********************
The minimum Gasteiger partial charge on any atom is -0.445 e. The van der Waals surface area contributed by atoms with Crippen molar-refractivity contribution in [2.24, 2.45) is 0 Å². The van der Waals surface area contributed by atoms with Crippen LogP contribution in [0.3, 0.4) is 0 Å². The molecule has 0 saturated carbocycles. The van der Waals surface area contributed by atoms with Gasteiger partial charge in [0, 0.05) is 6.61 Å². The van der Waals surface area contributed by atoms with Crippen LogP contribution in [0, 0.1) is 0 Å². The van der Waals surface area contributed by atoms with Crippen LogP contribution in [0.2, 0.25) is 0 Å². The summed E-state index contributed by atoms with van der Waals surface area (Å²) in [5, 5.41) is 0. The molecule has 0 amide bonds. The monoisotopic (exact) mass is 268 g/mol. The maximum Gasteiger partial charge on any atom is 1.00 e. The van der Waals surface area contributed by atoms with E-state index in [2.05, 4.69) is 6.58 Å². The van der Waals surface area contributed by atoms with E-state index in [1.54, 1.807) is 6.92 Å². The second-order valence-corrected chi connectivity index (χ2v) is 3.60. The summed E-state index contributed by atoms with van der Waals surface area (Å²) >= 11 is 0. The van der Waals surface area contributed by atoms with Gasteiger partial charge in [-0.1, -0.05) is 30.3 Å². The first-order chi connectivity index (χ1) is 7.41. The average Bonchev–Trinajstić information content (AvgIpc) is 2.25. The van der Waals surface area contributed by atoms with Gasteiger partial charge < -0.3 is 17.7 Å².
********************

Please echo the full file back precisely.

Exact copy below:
The minimum Gasteiger partial charge on any atom is -0.445 e. The van der Waals surface area contributed by atoms with Crippen molar-refractivity contribution in [2.24, 2.45) is 0 Å². The van der Waals surface area contributed by atoms with Crippen LogP contribution in [0.3, 0.4) is 0 Å². The molecule has 0 saturated carbocycles. The van der Waals surface area contributed by atoms with Gasteiger partial charge in [0, 0.05) is 6.61 Å². The van der Waals surface area contributed by atoms with Crippen LogP contribution in [0, 0.1) is 0 Å². The van der Waals surface area contributed by atoms with Crippen LogP contribution in [0.2, 0.25) is 0 Å². The summed E-state index contributed by atoms with van der Waals surface area (Å²) in [5, 5.41) is 0. The molecule has 0 amide bonds. The monoisotopic (exact) mass is 268 g/mol. The maximum Gasteiger partial charge on any atom is 1.00 e. The van der Waals surface area contributed by atoms with E-state index in [2.05, 4.69) is 6.58 Å². The van der Waals surface area contributed by atoms with E-state index in [1.54, 1.807) is 6.92 Å². The second-order valence-corrected chi connectivity index (χ2v) is 3.60. The summed E-state index contributed by atoms with van der Waals surface area (Å²) >= 11 is 0. The van der Waals surface area contributed by atoms with Gasteiger partial charge in [-0.1, -0.05) is 30.3 Å². The first-order chi connectivity index (χ1) is 7.41. The average Bonchev–Trinajstić information content (AvgIpc) is 2.25. The van der Waals surface area contributed by atoms with Gasteiger partial charge < -0.3 is 17.7 Å².